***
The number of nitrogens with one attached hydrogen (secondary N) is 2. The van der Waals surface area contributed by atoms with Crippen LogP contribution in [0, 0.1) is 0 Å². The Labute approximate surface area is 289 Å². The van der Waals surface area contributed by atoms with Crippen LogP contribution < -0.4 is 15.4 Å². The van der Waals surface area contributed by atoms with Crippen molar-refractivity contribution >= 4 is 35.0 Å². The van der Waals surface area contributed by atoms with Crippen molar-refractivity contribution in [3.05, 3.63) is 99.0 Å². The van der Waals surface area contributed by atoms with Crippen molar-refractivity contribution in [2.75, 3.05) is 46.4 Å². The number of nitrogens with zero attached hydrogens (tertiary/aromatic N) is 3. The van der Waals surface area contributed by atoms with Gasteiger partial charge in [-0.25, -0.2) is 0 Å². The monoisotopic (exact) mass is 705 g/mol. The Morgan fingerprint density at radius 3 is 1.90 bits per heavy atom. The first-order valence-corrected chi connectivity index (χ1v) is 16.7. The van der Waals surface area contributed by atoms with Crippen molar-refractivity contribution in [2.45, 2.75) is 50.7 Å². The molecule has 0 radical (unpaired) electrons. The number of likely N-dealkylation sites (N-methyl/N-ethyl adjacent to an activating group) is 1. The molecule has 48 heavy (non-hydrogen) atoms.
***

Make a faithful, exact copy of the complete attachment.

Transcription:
The number of nitrogens with one attached hydrogen (secondary N) is 2. The van der Waals surface area contributed by atoms with Crippen LogP contribution in [0, 0.1) is 0 Å². The Labute approximate surface area is 289 Å². The van der Waals surface area contributed by atoms with Crippen LogP contribution < -0.4 is 15.4 Å². The van der Waals surface area contributed by atoms with Crippen molar-refractivity contribution >= 4 is 35.0 Å². The van der Waals surface area contributed by atoms with Crippen molar-refractivity contribution in [3.05, 3.63) is 99.0 Å². The van der Waals surface area contributed by atoms with Crippen molar-refractivity contribution in [2.75, 3.05) is 46.4 Å². The number of nitrogens with zero attached hydrogens (tertiary/aromatic N) is 3. The van der Waals surface area contributed by atoms with Gasteiger partial charge in [-0.25, -0.2) is 0 Å². The monoisotopic (exact) mass is 705 g/mol. The Morgan fingerprint density at radius 3 is 1.90 bits per heavy atom. The first-order valence-corrected chi connectivity index (χ1v) is 16.7. The van der Waals surface area contributed by atoms with Crippen molar-refractivity contribution in [2.45, 2.75) is 50.7 Å². The molecule has 0 radical (unpaired) electrons. The number of likely N-dealkylation sites (N-methyl/N-ethyl adjacent to an activating group) is 1. The molecule has 48 heavy (non-hydrogen) atoms.